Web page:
Definitive treatment: Arterial switch is the operation of choice, which should be performed within 2 weeks, maximum by 4 weeks [15]. In late presenters (beyond 4 weeks of age), currently, the 3 main options proposed in this situation are: a) preparatory surgery using pulmonary artery banding and BT shunt, followed by arterial switch in a second stage [16, 17]; b) arterial switch with ECMO support until ventricular remodeling occurs [18, 19]; c) discharge of the patient and atrial switch operation (Senning, Mustard) after a few months [19, 20].

Obstructed total Anomalous Pulmonary Venous


The pulmonary veins are anomalously connected to right side of heart (as superior vena cava, Vertical vein, coronary sinus, directly to right atrium, inferior vena cava or a combination of these), only source of blood flow to left side is through interatrial communication. If the pathway from pulmonary veins to left atrium is unobstructed, the child presents with features of CHF beyond the neonatal period with mild cyanosis. However if there is obstruction in this pathway, which is always with infradiaphragmatic TAPVC and about one third of cases to superior vena cava, than child presents on day 1 or 2 of life with cyanosis and respiratory distress.

The obstruction to pulmonary venous pathway leads to:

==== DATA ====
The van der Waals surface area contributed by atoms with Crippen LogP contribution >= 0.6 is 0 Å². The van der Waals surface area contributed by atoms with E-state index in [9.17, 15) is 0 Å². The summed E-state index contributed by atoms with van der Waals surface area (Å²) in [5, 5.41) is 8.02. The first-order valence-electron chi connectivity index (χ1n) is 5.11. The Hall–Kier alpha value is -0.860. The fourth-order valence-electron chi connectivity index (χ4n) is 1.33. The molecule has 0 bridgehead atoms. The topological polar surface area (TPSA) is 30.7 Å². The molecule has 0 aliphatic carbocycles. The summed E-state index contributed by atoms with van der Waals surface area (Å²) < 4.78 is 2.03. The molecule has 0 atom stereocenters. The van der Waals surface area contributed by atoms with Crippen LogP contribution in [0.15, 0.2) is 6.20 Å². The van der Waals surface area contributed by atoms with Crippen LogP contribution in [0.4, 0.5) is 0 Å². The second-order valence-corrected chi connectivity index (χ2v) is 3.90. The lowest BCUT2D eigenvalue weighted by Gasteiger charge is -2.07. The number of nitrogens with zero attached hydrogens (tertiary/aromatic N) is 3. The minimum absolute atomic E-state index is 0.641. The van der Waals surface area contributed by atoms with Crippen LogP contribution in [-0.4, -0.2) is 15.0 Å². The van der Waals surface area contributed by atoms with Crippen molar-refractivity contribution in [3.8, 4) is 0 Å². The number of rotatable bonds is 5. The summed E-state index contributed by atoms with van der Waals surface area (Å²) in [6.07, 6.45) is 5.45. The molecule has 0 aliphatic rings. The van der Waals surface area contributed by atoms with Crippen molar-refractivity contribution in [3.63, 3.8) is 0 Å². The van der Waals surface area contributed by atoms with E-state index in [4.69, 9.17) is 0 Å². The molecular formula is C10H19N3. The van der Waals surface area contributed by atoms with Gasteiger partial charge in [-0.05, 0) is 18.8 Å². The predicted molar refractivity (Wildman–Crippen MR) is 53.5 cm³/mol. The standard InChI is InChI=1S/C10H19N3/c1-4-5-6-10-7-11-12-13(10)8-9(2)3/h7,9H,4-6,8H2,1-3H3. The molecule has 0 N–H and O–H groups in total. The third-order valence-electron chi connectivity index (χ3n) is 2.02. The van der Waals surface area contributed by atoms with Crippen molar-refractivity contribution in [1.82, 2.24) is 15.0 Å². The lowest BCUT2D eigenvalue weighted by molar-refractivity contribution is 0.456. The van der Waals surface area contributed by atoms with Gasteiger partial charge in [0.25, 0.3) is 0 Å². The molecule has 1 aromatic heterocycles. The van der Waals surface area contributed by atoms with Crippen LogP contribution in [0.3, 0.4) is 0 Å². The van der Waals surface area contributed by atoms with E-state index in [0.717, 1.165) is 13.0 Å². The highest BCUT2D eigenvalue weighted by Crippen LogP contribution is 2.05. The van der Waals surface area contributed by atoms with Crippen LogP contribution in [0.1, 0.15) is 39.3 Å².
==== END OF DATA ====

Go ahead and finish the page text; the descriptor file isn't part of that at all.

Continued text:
• Pulmonary arterial and pulmonary venous hypertension

• Severely restricted pulmonary blood flow

If there is wide open ductus, pulmonary blood flow further compromises as PDA causes R-L shunting at ductul level causing hypoxia. This is one cardiac emergency wherein prostaglandins will not benefit the neonate and may cause further deterioration in condition.


Clinical scenario:

• Cyanotic newborn, with tachypnea and CHF


Figure 11: Chest X-ray frontal view in a 13 days old neonate with obstructed total anomalous pulmonary venous connection. X-ray showed Normal sized heart with pulmonary venous congestion.

• Physical examination

• No cardiomegaly

• Loud P2

• Continuous murmur- venous hum, ejection systolic murmur

• Arterial blood gases- Metabolic acidosis, low pO2,normal or elevated pCO2, failure of 100% oxygen to increase pO2 > 100 mmHg

Chest x-ray (Figure 11):

• Absence of cardiomegaly

• Prominent pulmonary artery segment

• Hazy lung fields-pulmonary edema (this may mimic the X-ray chest finding of neonatal respiratory distress syndrome).

Electrocardiography: Not specific

• Right axis deviation with RV forces

• May get right atrial enlargement

Echocardiography- Diagnostic which reveals site of anomalous connection and level of obstruction (Figures 12a and 12b).

It is imperative that in all patients diagnosed as so called primary hypertension in neonatal ICU, should have a very strong suspicion of obstructed TAPVC

Management: Immediate surgical correction of the defect is the treatment of choice.

Neonatal Heart Failure

Some neonates present with features of congestive heart failure in insidious manner. Causes of neonatal CHF can be congenital heart disease or acquired:


Heart failure with mild cyanosis (Admixture lesions)

A) Truncus arteriosus:

• Single ventricle physiology without pulmonary stenosis

• Large left to right shunt

B) Large VSD:

• Complete atrioventricular canal defect with valve regurgitation

• Large PDA / Aortopulmonary window

C) Arteriovenous malformations:

• Especially vein of Galen malformation